A significant drop in newborn deaths can be achieved through the public health system in Pakistan, says a new study published in The Lancet today, and the interventions could be widely applicable in countries around the world with high newborn mortalities.
The research trial was carried out by Aga Khan University’s Division of Women and Child Health in partnership with the Government of Pakistan’s Ministry of Health, the World Health Organization and Save the Children’s Saving Newborn Lives programme. It required no new technology and relied solely on introducing counselling and educational outreach on well-known lifesaving newborn health practices into the National Programme for Family Planning and Primary Care in Hala and Matiari in rural Sindh. It led to a 15-20 per cent drop in newborn deaths and stillbirths, more mothers giving birth in a health facility with access to medical assistance and newborn care practices improving substantially.
The two-year scale-up study ran from 2006-08 and differed from previous newborn care studies because it hired no new health workers. Instead it introduced a community-based intervention package, delivered through lady health workers (LHWs) from the national programme working with traditional birth attendants (dais) and community health committees.
“This study shows, for the first time, how proven newborn health interventions can be integrated effectively into an existing public health system, which means these kind of lifesaving results are feasible and sustainable,” said Dr Zulfiqar Bhutta, lead author of the Lancet article and Chair, Division of Women and Child Health at AKU.
Newborn deaths account for 57 per cent of deaths in children five years and younger in Pakistan which has one of the highest mortality rates in South Asia for children in this age group – 94 deaths per 1000 live births versus an average rate of 50-60 per 1000 live births in the region. There are also significant urban-rural differences: 48 newborn deaths per 1000 live births in urban areas versus 55 in rural, where more than half of the home births take place in the hands of dais.
Researchers in the Hala study provided additional training to LHWs. These community workers were taught how to provide group counselling on maternal and newborn care practices, to partner with the dais, and to make home visits to teach simple newborn care to new mothers, including early and exclusive breastfeeding, delayed bathing and early recognition of signs of serious newborn illnesses.
“In Pakistan alone, nationalising these simple measures could save close to 100,000 lives a year – and potentially more with wider coverage than what was achieved in the study area,” said Dr Bhutta, adding, “Far greater numbers of babies could be saved globally. Large countries with high newborn mortality – such as India and Ethiopia – have similar cadres of community health workers that could adopt these methods.”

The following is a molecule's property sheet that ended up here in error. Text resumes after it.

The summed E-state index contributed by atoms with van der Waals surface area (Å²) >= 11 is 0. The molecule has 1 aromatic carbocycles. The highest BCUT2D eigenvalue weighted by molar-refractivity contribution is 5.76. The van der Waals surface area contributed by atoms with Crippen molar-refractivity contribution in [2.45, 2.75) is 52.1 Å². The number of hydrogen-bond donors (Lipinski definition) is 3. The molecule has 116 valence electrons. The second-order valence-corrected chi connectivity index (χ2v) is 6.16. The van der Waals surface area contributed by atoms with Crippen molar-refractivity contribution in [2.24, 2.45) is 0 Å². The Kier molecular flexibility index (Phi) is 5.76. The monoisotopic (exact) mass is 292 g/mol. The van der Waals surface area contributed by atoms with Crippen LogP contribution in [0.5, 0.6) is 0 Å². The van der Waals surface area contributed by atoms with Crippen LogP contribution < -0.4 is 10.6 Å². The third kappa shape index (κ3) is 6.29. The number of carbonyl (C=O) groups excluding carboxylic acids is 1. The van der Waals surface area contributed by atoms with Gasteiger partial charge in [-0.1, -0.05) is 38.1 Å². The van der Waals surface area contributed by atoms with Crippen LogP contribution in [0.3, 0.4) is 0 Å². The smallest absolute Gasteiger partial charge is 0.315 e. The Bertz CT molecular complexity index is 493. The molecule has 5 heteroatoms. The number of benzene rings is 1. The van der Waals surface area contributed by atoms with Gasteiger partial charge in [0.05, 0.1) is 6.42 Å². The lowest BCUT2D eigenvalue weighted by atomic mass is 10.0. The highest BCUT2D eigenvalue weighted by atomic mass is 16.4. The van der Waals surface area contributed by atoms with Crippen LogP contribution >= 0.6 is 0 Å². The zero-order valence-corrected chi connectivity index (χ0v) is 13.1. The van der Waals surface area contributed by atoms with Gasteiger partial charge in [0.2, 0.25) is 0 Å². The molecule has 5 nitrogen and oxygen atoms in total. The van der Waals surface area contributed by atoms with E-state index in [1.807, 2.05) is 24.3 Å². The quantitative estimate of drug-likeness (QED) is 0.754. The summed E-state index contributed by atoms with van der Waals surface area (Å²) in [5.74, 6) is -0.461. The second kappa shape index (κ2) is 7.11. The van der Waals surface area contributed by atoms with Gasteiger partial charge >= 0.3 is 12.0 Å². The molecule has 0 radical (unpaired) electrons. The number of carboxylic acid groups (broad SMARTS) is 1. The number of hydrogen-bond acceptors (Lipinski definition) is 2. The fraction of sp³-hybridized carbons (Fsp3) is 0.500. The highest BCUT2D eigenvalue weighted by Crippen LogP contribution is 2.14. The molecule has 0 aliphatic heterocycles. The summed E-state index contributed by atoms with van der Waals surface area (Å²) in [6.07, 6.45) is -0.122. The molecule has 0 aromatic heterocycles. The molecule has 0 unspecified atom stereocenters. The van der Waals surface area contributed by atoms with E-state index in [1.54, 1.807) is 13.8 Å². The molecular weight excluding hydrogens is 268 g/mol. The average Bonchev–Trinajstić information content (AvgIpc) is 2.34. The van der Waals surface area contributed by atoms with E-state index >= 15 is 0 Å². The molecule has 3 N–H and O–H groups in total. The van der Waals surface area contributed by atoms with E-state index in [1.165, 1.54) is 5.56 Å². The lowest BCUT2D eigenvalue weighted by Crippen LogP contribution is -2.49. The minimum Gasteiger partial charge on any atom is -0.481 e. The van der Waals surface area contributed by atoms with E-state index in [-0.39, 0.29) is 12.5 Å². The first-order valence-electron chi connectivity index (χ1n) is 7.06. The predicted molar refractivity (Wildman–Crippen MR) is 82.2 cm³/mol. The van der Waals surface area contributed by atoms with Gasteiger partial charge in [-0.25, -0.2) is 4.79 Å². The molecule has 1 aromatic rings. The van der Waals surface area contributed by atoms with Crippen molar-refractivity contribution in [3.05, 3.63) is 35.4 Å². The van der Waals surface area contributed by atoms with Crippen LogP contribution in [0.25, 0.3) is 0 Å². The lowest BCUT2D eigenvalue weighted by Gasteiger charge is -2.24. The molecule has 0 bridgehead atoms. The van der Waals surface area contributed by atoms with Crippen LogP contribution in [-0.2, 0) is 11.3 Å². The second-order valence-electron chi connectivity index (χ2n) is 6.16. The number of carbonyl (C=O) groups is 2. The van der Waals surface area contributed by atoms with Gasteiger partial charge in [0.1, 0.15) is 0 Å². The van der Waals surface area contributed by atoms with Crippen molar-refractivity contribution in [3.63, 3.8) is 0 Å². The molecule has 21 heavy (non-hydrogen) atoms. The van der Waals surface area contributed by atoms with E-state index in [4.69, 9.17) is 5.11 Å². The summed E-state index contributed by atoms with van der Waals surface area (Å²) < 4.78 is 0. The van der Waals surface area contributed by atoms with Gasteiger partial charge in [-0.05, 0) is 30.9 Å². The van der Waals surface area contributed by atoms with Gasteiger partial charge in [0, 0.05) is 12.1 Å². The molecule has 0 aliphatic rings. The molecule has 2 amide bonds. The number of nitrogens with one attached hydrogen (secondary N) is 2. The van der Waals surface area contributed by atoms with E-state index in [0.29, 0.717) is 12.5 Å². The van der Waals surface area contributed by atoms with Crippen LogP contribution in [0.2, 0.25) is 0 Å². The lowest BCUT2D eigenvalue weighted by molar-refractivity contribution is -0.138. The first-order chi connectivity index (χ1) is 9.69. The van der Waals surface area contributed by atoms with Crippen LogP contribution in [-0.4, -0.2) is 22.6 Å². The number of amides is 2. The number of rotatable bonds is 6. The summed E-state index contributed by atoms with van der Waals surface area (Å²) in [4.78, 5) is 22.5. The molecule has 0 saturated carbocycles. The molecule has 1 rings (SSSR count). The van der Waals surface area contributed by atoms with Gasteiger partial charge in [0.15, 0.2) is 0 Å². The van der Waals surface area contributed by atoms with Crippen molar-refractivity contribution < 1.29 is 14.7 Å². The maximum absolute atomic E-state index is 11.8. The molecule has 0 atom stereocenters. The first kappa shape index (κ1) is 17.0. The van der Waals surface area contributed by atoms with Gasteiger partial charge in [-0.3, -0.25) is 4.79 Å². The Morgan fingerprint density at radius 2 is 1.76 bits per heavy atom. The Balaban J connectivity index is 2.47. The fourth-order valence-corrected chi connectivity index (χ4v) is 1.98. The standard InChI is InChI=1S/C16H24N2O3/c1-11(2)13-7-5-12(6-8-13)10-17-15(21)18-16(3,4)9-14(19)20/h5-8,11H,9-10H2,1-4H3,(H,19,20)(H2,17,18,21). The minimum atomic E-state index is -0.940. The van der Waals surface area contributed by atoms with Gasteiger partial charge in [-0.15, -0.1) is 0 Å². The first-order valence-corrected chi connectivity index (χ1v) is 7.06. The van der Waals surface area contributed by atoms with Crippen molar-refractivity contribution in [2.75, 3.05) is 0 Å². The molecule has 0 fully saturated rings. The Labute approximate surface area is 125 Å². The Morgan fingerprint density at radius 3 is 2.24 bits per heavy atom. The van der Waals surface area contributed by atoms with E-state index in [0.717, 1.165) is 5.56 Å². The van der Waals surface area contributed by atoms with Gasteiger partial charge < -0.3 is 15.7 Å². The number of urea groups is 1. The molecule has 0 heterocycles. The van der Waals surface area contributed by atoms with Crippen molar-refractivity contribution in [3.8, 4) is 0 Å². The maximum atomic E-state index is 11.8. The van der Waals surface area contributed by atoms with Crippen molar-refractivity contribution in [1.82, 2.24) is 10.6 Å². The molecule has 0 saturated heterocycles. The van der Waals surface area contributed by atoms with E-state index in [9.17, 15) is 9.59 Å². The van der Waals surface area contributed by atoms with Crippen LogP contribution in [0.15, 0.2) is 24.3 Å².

In the Hala trial, lifesaving infant care practices improved significantly when families received the strengthened package of newborn care. As many as 60 per cent more mothers breastfed their infants within one hour of birth, and 36 per cent more mothers gave the antibody-rich first breast milk, called colostrum, which is often traditionally discarded. Also, the number of mothers and their newborns receiving a postnatal visit from a LHW registered a nearly three-fold increase, jumping to 28 per cent from a mere 8 per cent at the start of the study.
More than 3 million newborns die each year from largely preventable causes globally. “This trial proves that trained community health workers can effectively deliver essential newborn care. This type of training can and should be scaled up within public sector programmes to save newborn lives,” said Dr Elizabeth Mason, director of the World Health Organization’s Department of Maternal, Newborn, Child and Adolescent Health.
Charles MacCormack, President and CEO of Save the Children called the Hala study results “groundbreaking.” “A growing proportion of child deaths occur in the first month of life. This study’s remarkably hopeful finding shows it doesn’t have to be this way,” MacCormack said. “We urge governments and their partners to adopt this low-tech, high-impact strategy. It can save large numbers of newborn lives, and do so quickly.”
The Hala trial was funded by grants from the World Health Organization and Save the Children’s Saving Newborn Lives programme, funded by the Bill & Melinda Gates Foundation.
Rida Turabi, Senior Media Executive, Department of Public Affairs, Aga Khan University, Stadium Road, Karachi, on +92 21 3486 2931 or firstname.lastname@example.org